Back when I started ADVNTR in late 2017, this whole gravel thing was just starting to take off in the UK. Gravel bikers were the ‘new weird’ in the cycling hierarchy. Road and MTB forums were bubbling with discussion on the new niche with conversations ranging from curiosity, confusion and occasionally, downright hatred.
For the Gravel Curious, options were limited. The big brands seemed intent on rolling out super-bling builds with eye watering price tags. Frame only options also required a committed wallet or a leap of faith on a spurious open mould carbon offering from eBay. And with road standards ever evolving with the introduction of flat mount brakes and bolt-through axles, you also have the expense of new components to think about.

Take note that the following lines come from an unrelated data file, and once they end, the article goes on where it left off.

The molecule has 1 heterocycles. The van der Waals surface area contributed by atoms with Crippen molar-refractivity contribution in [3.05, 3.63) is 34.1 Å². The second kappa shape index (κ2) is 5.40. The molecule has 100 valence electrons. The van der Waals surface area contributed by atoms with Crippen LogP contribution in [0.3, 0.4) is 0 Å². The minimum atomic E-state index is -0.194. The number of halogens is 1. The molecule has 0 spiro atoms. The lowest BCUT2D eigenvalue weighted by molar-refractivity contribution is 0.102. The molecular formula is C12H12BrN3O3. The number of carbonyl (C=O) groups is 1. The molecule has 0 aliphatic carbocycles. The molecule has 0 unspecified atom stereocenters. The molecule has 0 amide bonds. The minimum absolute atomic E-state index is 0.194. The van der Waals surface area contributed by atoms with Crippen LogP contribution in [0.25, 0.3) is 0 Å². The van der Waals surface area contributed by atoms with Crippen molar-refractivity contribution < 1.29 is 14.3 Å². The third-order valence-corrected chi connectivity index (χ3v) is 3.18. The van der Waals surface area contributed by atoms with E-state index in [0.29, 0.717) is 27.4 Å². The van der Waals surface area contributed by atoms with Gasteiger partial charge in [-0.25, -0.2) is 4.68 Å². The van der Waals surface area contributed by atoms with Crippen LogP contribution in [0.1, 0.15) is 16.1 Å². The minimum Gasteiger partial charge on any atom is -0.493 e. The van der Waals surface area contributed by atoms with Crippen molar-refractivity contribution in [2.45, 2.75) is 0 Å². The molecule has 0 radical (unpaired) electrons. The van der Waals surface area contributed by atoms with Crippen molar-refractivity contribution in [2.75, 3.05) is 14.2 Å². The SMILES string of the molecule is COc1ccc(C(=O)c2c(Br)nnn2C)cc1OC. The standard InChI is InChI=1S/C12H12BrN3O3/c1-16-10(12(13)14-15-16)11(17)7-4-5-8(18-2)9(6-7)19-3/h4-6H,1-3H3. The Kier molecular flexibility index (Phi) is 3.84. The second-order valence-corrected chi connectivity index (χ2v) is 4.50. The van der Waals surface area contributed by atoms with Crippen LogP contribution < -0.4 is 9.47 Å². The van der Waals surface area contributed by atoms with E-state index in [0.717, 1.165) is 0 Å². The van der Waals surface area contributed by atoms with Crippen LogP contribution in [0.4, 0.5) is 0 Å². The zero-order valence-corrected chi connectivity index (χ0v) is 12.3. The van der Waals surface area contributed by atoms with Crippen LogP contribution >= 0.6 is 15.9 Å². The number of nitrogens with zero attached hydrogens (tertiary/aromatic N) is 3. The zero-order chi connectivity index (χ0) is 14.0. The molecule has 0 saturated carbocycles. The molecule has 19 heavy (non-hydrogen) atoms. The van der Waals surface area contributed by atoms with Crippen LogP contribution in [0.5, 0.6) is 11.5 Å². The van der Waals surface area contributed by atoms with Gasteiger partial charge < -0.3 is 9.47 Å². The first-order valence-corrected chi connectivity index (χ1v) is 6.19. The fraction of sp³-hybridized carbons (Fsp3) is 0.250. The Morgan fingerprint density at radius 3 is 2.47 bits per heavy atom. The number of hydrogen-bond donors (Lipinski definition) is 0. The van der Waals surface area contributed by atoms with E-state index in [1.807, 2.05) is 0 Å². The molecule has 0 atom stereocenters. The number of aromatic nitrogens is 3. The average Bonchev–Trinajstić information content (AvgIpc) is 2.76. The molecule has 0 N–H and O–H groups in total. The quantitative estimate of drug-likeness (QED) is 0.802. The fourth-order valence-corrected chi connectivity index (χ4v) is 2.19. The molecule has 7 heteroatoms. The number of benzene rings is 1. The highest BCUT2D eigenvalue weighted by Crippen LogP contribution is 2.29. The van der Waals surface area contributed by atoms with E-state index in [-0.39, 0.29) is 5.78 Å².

What we needed was an affordable frame which didn’t go chasing new standards. Something which could make use of those old spares you’ve been holding onto. Something you could easily be upgrade if Gravel actually turned out to be Your Thing.
In a successful moment of right bike, right time, the Fearless Vulture ticked all those boxes. And then some.
Help, my garage is full of Vultures!
Fearless founder, Tim Cokayne dropped me an email out of the blue in early 2018. With a garage full of Vultures and no one taking him seriously, he was getting quite anxious. As a newcomer to the bike industry and without deep pockets for ad spend, the cycling press were not showing interest.